Local blind artist shares inspiring story
"I would say I try to be a jack of all trades's. I'm a painter, I'm also a musician, I play guitar bass and a couple bands. Yeah, that's what I try to do that or just keep it within the arts and now I get lots of recognition for all my paintings, so it's kind of crazy."
There's a unique reason Brendan is getting attention for his artwork.
"Because I'm blind I guess, and people say I have talent, I don't know if that's true but that's what people tell me. I guess that's for the viewer to determine," he says with a laugh.
"I find since I've lost my vision painting is kind of a new way for me see you again. I get to create images that translate from mine from the memories that were in my brain."
It has also been a healing and rewarding process for Patrick being able to paint.
"Well, it's rewarding because it's a way for me to see you again. And it's healing a process since I've lost my vision. With me being able to have this creative process of being able to translate images from my brain onto campus just creating has done a lot for my mental health. And even more wild is I'm kind of becoming a voice for the blind. I get a lot of blind people reaching out to me through doing gallery shows and getting a little bit of media coverage you're in there. Now I try to get to help out blind people. So that's been very very rewarding for me, you know trying to turn this situation that I have into a positive spin. Trying to help others with it."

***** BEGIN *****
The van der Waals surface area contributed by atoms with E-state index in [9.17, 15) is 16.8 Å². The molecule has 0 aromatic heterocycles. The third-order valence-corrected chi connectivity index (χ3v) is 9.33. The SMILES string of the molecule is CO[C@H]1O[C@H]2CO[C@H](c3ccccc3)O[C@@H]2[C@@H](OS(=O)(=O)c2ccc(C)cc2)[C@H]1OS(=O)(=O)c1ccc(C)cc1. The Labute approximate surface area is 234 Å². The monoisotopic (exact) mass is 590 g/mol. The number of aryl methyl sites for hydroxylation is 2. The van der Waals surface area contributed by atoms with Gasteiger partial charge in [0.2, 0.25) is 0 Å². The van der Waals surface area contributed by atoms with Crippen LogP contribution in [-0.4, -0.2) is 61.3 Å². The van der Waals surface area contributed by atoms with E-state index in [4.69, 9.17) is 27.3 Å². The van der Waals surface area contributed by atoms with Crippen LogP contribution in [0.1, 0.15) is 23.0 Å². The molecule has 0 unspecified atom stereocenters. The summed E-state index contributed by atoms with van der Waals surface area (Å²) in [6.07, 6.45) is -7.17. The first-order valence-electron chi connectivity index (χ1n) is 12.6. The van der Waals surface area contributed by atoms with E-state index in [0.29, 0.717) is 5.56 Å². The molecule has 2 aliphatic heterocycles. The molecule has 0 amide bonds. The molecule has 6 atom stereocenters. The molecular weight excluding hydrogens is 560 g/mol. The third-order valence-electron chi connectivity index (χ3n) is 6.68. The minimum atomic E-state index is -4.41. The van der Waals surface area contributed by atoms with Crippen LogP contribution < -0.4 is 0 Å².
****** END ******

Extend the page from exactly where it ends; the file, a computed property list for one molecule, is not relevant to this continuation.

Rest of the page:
"I mean I welcome the attention, if I didn't I guess I would have my easel turned around the other way. I'm trying to kind of branch out to be a voice for the blind at this point. Trying to bring awareness to Natalie being blind but awareness to cystic fibrosis. That's how I lost my vision was just complications with my cystic fibrosis. Like I said I just welcome the attention."
Brendan has painted since he was a kid. He even did tattoos for a while before losing his vision.
"Here I am, I figured out how to paint again. Or use a puffy paint as an outline and it builds up some texture to make it raised. And then all my pains they are all brailled out. At that point, to oversimplify it, it's basically a coloring book and I try to stay in between the lines it's not always the case," he says jokingly.
"I definitely lean towards greens, lime Green is definitely my favorite. In my former life when I had fission I would watch tons of old monster movies like Creature from the Black Lagoon and Nosferatu. I feel as if that's kind of carried over into a lot of my work since I've been blind. Just kind of having those old monster movies embedded in the back of my brain, it's been endless creative inspiration."
"When I lost my vision I had to figure out my technique, what to paint and how to paint it. And these silly little ghouls that I paint a lot of have kind of become my signature piece."
He takes pride in overcoming this hurdle...with the help of humor.
"I just find humor has carried me so far through all of my trials tribulations."
"The part that I'm the most proud of, about getting my artwork out there, is just the response that a tad and just kind of the out reach and being able to meet a lot of other blind people that have kind of gone through similar situations. I found that my humor and kind of help their situation along. And I've found that's pretty amazing."
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